• musculoskeletal stiffness


  • tremor


  • infection
  • fever (most frequent)


Drug-Drug interaction

Strong inhibitors of CYP3A4 including clarithromycin, itraconazole, ketoconazole, posaconazole, telithromycin, and voriconazole ↑blood levels and the risk of toxicity, avoid concurrent use.Strong inducers of CYP3A4 including carbamazepine, phenobarbital, phenytoin, and rifampin ↓ blood levels and effectiveness, avoid concurrent use.May ↑ risk of bleeding with warfarin.St. John's wort ↓ blood levels and effectiveness, avoid concurrent use.Grapefruit juice ↑ blood levels and the risk of toxicity, avoid concurrent use.


Oral (Adults) 160 mg daily on days 1–21 of a 28-day cycle (with low-fat meal containing <30% fat). Dose modifications required for hematologic toxicity, dermatologic toxicity, or hypertension. Discontinuation may be necessary for life-threatening toxicities.


Tablets: 40 mg

Nursing implications

Nursing assessment

  • Monitor BP prior to and weekly during the first 6 wk, then every cycle of therapy. Do not initiate regorafenib until BP is well controlled.
  • Assess for cardiac ischemia or infarction during therapy.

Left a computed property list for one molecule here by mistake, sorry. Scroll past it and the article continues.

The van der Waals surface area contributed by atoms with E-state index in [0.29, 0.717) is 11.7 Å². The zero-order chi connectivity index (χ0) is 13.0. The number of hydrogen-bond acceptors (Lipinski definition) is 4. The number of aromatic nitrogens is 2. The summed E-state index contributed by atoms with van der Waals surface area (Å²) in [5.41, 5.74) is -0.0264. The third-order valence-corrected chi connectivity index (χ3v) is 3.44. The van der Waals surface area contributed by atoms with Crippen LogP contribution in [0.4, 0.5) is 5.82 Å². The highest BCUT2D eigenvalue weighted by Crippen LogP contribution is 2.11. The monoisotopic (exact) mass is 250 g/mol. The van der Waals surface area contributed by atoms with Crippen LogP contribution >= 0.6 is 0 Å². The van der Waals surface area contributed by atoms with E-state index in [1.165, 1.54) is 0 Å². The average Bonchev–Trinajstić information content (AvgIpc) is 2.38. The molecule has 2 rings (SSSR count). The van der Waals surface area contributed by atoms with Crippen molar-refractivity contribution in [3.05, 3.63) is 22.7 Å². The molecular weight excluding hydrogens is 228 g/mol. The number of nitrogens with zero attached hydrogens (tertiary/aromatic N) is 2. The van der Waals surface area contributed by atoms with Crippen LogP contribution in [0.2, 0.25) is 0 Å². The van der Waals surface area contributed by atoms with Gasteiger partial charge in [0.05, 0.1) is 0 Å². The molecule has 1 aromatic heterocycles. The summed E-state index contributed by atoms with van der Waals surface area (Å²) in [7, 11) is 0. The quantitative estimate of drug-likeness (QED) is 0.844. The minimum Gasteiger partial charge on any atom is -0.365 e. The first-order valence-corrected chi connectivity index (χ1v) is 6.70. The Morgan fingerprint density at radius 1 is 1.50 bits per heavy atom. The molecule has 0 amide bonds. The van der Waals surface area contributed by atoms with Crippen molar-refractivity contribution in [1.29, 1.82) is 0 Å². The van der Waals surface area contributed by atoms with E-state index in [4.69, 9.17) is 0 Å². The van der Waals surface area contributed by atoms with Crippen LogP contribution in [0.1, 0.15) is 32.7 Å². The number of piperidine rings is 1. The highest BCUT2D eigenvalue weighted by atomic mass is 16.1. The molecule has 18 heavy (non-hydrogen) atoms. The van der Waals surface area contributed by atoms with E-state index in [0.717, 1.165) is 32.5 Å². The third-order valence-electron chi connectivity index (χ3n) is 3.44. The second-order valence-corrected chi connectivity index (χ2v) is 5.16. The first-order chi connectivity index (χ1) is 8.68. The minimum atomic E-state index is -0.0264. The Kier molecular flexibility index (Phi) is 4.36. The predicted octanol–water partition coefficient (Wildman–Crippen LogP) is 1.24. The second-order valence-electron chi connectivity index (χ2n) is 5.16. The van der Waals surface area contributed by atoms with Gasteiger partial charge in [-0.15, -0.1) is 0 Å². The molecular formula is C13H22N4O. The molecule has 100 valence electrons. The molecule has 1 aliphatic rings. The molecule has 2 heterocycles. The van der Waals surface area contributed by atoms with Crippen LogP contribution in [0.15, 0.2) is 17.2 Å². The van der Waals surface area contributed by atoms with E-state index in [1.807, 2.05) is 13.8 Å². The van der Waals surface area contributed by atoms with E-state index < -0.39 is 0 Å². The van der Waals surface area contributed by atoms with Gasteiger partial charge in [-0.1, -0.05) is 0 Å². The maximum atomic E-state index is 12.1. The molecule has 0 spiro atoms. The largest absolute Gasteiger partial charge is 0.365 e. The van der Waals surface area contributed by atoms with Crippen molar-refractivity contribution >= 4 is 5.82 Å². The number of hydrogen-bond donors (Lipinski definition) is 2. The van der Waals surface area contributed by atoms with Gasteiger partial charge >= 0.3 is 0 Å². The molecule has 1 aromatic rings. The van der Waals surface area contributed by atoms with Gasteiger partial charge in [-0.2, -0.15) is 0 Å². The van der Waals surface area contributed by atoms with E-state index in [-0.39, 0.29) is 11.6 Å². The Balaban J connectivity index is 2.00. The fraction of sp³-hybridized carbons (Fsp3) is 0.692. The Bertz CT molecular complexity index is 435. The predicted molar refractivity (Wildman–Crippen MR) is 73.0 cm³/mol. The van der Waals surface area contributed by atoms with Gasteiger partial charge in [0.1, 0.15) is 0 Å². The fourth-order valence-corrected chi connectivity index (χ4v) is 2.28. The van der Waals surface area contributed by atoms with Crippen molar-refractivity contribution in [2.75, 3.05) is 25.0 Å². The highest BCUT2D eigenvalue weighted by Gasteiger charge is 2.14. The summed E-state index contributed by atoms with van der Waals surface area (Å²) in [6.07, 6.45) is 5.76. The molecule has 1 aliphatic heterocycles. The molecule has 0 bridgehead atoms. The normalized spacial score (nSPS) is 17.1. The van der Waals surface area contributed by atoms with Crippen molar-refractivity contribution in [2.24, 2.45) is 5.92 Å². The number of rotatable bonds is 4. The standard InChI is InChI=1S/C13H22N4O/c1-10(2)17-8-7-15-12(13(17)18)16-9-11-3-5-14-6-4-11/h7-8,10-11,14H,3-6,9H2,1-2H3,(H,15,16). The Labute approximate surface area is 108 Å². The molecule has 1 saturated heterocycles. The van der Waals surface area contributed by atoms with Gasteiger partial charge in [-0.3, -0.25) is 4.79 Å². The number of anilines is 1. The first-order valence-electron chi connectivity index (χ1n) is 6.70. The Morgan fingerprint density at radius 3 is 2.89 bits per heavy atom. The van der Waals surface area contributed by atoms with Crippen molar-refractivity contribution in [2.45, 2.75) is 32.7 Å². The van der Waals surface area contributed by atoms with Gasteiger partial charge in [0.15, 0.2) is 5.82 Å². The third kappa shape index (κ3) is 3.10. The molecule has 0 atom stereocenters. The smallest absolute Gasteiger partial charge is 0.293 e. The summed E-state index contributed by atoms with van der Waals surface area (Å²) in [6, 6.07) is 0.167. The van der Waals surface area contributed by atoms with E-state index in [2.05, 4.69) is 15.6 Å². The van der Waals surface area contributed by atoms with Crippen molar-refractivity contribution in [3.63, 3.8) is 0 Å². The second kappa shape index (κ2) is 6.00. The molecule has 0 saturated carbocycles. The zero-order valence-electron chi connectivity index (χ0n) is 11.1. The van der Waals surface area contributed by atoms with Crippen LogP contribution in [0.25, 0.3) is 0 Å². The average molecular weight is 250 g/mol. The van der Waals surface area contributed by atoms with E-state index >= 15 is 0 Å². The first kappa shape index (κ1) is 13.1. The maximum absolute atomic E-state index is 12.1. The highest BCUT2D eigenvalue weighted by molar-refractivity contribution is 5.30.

• Assess for bleeding during therapy. Interrupt therapy if severe hemorrhage occurs.
  • Lab Test Considerations: Obtain liver function test (ALT, AST, bilirubin) before starting, at least every 2 wk during first 2 mo of therapy, and monthly thereafter. Monitor liver function tests weekly in patients with ↑ liver function tests until improvement to <3 × the upper limit of normal or baseline.
    • May cause anemia, thrombocytopenia, neutropenia, and lymphopenia.
    • May cause hypocalcemia, hypokalemia, hyponatremia, and hypophosphatemia.
    • May cause proteinuria, ↑ serum lipase, and ↑ serum amylase.
    • May cause ↑ INR. Monitor INR levels more frequently in patients receiving warfarin.

Potential Nursing Diagnoses

Risk for impaired skin integrity
Deficient knowledge, related to medication regimen (Patient/Family Teaching)


  • high alert: Fatalities have occurred with incorrect administration of chemotherapeutic agents. Before administering, clarify all ambiguous orders; double check single, daily, and course-of-therapy dose limits; have second practitioner independently double check original order and dose calculations. Therapy should be initiated by physician experienced in the treatment of patients with colorectal cancer.
  • Oral: Administer four 40 mg tablets once daily for the first 21 days of the of each 28-day cycle. Swallow tablets whole with a low-fat breakfast that contains <30% fat such as 2 slices of white toast with 1 tbsp of low-fat margarine and 1 tbsp of jelly, and 8 oz of skim milk; or 1 cup of cereal, 8 oz skim milk, 1 slice toast with jam, apple juice, and 1 cup coffee or tea.